Minority Veterans Are More Willing to Participate in Complex Studies Compared to Non-minorities
- 53 Downloads
Minorities are an underrepresented population in clinical trials. A potential explanation for this underrepresentation could be lack of willingness to participate. The aim of our study was to evaluate willingness to participate in different hypothetical clinical research scenarios and to evaluate the role that predictors (e.g. health literacy) could have on the willingness of minorities to participate in clinical research studies.
We conducted a mixed-methods study at the Miami VA Healthcare system and included primary care patients with hypertension. We measured willingness to participate as a survey of four clinical research scenarios that evaluated common study designs encountered in clinical research and that differed in degree of complexity. Our qualitative portion included comments about the scenarios.
We included 123 patients with hypertension in our study. Of the entire sample, ninety-three patients were minorities. Seventy per cent of the minorities were willing to participate, compared to 60 per cent of the non-minorities. The odds ratio (OR) of willingness to participate in simple studies was 0.58; 95 per cent CI 0.18–1.88 p=0.37 and the OR of willingness to participate in complex studies was 5.8; 95 per cent CI 1.10–1.31 p=0.03. In complex studies, minorities with low health literacy cited obtaining benefits (47 per cent) as the most common reason to be willing to participate. Minorities who were not willing to participate, cited fear of unintended outcomes as the main reason.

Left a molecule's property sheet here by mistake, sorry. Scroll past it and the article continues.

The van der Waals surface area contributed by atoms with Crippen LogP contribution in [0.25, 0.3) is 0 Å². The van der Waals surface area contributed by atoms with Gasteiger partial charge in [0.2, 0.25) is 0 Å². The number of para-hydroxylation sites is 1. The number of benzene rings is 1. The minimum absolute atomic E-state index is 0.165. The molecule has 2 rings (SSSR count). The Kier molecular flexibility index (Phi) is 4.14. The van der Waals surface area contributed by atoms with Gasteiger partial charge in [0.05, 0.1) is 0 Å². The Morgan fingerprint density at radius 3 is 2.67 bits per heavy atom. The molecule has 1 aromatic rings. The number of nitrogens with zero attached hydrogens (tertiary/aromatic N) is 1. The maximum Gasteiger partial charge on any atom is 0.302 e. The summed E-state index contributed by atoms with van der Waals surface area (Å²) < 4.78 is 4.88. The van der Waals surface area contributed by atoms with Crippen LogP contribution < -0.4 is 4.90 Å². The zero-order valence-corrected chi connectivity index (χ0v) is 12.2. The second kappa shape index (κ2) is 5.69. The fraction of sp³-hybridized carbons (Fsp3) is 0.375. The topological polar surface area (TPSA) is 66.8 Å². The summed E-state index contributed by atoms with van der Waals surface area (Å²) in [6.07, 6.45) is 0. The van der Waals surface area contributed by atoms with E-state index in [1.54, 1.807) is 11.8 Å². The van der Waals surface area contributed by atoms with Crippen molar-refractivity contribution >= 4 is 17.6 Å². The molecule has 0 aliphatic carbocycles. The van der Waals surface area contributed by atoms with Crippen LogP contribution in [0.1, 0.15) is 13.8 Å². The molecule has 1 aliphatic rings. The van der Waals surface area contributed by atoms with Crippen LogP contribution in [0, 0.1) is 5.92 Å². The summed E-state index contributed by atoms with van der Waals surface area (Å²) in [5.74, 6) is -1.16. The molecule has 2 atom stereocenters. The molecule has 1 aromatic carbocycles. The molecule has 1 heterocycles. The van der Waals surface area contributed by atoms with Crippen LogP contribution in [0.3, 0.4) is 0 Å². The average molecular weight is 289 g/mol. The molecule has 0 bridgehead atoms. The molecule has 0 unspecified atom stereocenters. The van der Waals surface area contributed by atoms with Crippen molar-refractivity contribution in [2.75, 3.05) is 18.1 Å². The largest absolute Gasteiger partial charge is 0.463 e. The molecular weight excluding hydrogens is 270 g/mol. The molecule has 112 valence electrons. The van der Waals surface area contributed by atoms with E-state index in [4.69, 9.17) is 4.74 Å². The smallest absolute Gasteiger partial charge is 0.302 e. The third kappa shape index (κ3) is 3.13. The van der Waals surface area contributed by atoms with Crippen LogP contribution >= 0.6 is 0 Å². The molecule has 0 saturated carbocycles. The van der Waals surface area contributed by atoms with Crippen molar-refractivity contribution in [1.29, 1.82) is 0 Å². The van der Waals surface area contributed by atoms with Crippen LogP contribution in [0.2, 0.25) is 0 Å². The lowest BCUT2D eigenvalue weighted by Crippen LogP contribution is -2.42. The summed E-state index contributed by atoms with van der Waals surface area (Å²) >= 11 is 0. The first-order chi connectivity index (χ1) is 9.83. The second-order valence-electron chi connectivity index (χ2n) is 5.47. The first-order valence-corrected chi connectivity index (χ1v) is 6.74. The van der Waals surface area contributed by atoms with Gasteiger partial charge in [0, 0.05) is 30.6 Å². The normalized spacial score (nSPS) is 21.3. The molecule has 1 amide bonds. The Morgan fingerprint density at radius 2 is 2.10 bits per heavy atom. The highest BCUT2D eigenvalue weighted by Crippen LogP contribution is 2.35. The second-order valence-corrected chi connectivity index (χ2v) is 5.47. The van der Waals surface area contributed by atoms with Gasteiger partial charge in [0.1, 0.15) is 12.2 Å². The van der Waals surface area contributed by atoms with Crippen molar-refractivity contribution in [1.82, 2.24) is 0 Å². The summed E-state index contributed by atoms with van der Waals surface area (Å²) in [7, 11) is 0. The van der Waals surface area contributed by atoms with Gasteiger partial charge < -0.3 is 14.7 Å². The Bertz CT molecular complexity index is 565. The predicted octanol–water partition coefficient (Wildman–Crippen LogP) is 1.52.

Minorities were more likely to be willing to participate in complex studies compared to non-minorities. Low health literacy and therapeutic misconception are important mediators when considering willingness to participate in clinical research.
KeywordsMinorities Clinical trials Health literacy Participation
- Katz, R.V., B.L. Green, N.R. Kressin, C. Claudio, M.Q. Wang, and S.L. Russell. 2007. Willingness of minorities to participate in biomedical studies: Confirmatory findings from a follow-up study using the Tuskegee Legacy Project questionnaire. Journal of the National Medical Association 99(9): 1052–1060.PubMedPubMedCentralGoogle Scholar
- Rodriguez, V., A.D. Andrade, R. Garcia-Retamero, et al. 2013. Health literacy, numeracy, and graphical literacy among veterans in primary care and their effect on shared decision making and trust in physicians. Journal of Health Communication 18(Suppl 1): 273–289.CrossRefPubMedPubMedCentralGoogle Scholar
- Thong, I.S., M.Y. Foo, M.Y. Sum, et al. 2016. Therapeutic misconception in psychiatry research: A systematic review. Clinical Psychopharmacology and Neuroscience 14(1): 17–25.Google Scholar